A GUEST POST BY SCOTT S. PHILLIPS

I would like to welcome author Scott S. Phillips to Ginger Nut Towers 




Scott S. Phillips (who is not the guy who wrote THE ICE HARVEST, nor is he the drummer for Creed) has written in almost every capacity imaginable: films, TV, comic books and even dialogue for talking dolls. He’s also the author of the novels SQUIRREL EYES and FRIDAY THE 13TH: CHURCH OF THE DIVINE PSYCHOPATH, and the short story collection TALES OF MISERY AND IMAGINATION. His film reviews have been collected in the aptly titled UNSAFE ON ANY SCREEN. With Robert E. Vardeman, Scott is co-editor of the anthology A CAREER GUIDE TO YOUR JOB IN HELL, and he has a story in that collection.
Scott wrote the screenplay for the cult action flick DRIVE (recently named “The Best American Martial Arts Movie Ever Made” by Kung Fu Cinema), and wrote 12 episodes of the CW Network’s KAMEN RIDER DRAGON KNIGHT. Perhaps most importantly, he once performed as stand-in for the legendary Lemmy in a Motorhead video.





Hi folks — first up, I’d like to thank Jim for giving me the guest-post slot on The Ginger Nuts of Horror. Letting me write something for a blog is always a dangerous prospect, because I’m perfectly capable of blathering on at length, but I’ll try to keep it short (well, relatively speaking) in this case.


Jim gave me the slot in order to talk a bit about my 8-part serial novel, PETE, DRINKER OF BLOOD, part 1 of which hit ebook shelves in February. Part 2 will be available in mid-March, with new installments coming every month.


I first had the idea for PETE back in 1999, when I was living in a tiny apartment in Los Feliz, California. At the time I was going through a pretty bad patch and felt kind of isolated and freakish. I started thinking about what it would be like to be a vampire with social anxiety and insomnia, and that triggered things. I made some notes for a novel, but for various reasons, never got around to doing anything else with it.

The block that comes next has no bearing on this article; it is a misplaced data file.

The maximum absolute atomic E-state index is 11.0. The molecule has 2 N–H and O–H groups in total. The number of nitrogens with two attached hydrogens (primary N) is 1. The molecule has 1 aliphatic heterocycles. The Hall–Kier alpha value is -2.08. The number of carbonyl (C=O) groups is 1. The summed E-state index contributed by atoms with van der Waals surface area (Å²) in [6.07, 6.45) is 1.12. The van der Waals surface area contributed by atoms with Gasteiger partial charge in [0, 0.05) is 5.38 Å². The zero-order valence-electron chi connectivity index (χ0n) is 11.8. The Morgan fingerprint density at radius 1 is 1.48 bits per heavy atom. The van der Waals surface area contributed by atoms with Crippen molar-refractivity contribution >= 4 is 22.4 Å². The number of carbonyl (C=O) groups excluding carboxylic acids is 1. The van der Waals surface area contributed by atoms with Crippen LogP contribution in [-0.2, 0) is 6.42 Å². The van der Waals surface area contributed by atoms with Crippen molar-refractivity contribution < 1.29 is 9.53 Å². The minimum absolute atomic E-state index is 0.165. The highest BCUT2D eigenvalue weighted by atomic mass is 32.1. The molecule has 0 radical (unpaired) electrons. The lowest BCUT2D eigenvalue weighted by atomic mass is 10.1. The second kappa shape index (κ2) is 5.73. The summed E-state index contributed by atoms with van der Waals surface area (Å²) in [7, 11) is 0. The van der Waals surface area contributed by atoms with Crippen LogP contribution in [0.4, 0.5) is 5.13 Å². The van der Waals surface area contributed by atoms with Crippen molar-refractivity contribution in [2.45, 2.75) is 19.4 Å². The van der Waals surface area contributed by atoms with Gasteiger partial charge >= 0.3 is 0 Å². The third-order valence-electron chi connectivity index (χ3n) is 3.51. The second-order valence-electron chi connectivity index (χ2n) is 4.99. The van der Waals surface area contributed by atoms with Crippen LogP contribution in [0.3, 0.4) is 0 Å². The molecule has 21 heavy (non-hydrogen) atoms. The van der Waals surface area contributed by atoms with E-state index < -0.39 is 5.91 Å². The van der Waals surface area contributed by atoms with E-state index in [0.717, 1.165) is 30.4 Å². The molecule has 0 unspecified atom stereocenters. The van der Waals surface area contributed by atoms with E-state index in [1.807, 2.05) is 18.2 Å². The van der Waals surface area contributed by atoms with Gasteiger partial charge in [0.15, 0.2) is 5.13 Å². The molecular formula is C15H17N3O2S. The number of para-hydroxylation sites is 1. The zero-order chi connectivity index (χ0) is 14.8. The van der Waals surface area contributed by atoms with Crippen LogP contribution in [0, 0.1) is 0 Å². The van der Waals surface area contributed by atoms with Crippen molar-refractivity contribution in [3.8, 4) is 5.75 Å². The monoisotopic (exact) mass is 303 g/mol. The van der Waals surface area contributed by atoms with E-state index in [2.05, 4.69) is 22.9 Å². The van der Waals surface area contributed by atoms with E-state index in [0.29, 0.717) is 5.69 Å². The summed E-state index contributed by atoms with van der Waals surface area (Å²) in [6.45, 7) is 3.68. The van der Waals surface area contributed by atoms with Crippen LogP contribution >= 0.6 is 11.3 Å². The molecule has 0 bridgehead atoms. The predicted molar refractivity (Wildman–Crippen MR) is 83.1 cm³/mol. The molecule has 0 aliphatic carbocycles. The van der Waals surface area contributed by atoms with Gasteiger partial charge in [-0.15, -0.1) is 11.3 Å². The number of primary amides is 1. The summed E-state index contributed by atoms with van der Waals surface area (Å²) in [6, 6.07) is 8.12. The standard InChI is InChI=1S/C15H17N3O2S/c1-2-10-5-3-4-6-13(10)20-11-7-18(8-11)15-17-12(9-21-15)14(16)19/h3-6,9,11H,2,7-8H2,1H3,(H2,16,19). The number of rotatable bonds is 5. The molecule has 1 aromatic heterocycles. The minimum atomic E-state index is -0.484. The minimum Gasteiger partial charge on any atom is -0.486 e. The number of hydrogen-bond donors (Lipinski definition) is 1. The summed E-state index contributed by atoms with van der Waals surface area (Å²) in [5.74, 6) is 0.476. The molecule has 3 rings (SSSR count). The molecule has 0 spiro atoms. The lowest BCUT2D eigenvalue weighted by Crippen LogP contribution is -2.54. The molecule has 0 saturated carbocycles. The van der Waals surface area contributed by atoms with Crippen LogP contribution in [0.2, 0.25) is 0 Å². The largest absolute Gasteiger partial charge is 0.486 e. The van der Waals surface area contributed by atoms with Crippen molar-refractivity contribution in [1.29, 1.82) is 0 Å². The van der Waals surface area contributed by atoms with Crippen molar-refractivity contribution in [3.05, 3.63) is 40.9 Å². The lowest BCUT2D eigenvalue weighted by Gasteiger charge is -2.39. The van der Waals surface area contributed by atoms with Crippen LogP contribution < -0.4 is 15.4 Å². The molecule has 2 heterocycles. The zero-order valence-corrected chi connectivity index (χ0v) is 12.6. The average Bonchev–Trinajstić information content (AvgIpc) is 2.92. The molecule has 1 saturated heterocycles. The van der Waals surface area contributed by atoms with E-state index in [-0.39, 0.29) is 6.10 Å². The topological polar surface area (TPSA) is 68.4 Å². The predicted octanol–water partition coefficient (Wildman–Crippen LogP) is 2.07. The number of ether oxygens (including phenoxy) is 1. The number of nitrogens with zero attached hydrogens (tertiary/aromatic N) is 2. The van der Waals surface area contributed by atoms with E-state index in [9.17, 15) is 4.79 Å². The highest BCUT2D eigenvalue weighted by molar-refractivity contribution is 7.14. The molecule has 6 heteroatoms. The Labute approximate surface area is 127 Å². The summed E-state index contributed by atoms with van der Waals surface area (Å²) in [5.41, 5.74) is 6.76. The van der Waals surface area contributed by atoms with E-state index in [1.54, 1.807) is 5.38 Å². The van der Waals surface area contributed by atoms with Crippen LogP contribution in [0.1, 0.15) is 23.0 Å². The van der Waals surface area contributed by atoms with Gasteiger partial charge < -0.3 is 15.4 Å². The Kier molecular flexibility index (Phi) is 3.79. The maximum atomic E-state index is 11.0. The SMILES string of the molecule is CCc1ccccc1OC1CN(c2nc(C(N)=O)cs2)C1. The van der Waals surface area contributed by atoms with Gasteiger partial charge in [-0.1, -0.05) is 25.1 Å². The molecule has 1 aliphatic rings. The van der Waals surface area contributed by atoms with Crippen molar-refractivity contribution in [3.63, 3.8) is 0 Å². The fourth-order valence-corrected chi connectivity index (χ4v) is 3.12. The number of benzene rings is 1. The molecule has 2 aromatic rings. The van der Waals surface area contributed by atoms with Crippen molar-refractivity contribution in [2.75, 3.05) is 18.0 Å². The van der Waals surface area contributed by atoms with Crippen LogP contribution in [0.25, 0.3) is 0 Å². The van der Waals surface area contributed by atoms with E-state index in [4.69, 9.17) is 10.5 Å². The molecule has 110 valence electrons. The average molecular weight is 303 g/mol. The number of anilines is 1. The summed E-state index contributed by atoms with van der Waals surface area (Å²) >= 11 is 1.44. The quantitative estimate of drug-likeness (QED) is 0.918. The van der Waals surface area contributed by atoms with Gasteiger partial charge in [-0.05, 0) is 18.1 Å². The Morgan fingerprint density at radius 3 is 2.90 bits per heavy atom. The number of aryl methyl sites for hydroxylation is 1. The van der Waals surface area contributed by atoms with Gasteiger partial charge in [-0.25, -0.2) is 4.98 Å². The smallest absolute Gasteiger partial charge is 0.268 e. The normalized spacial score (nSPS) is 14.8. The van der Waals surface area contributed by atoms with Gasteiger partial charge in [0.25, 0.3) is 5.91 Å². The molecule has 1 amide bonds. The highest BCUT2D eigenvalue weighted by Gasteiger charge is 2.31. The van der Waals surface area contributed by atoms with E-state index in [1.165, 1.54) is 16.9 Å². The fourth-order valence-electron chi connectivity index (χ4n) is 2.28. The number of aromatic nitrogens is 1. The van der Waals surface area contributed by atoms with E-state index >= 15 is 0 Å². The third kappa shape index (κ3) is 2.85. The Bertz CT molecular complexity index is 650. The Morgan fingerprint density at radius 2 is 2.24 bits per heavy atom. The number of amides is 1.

A little background — I’ve been writing for a heck of a long time. I was one of those kids making Super-8mm movies in his backyard, and that eventually led to writing screenplays. Selling a script while living in Albuquerque, New Mexico can be a tough gig, however, and even though I had worked on a couple movies that were shot in and around Albuquerque (those would be RED DAWN and ANIMAL BEHAVIOR), I never quite had the nerve to move to Hollywood. Along the way, I sold a couple short stories and wrote and drew some comic books, then finally found the courage to head for Tinseltown in 1995. I got very lucky very quickly — landed a manager, sold a script (DRIVE, but not the one you’re thinking of — I wrote the Kung Fu movie starring Mark Dacascos), and had some screenwriting assignments after that, some of which got produced, some of which didn’t (and we’re all probably better off in most of those cases). Since then I’ve written a couple books (including FRIDAY THE 13TH: CHURCH OF THE DIVINE PSYCHOPATH, a spinoff novel featuring Jason Voorhees), and a bunch of episodes of a kids’ TV series for the CW Network, KAMEN RIDER DRAGON KNIGHT. Also wrote and directed a pair of incredibly low-budget horror flicks, THE STINK OF FLESH and GIMME SKELTER.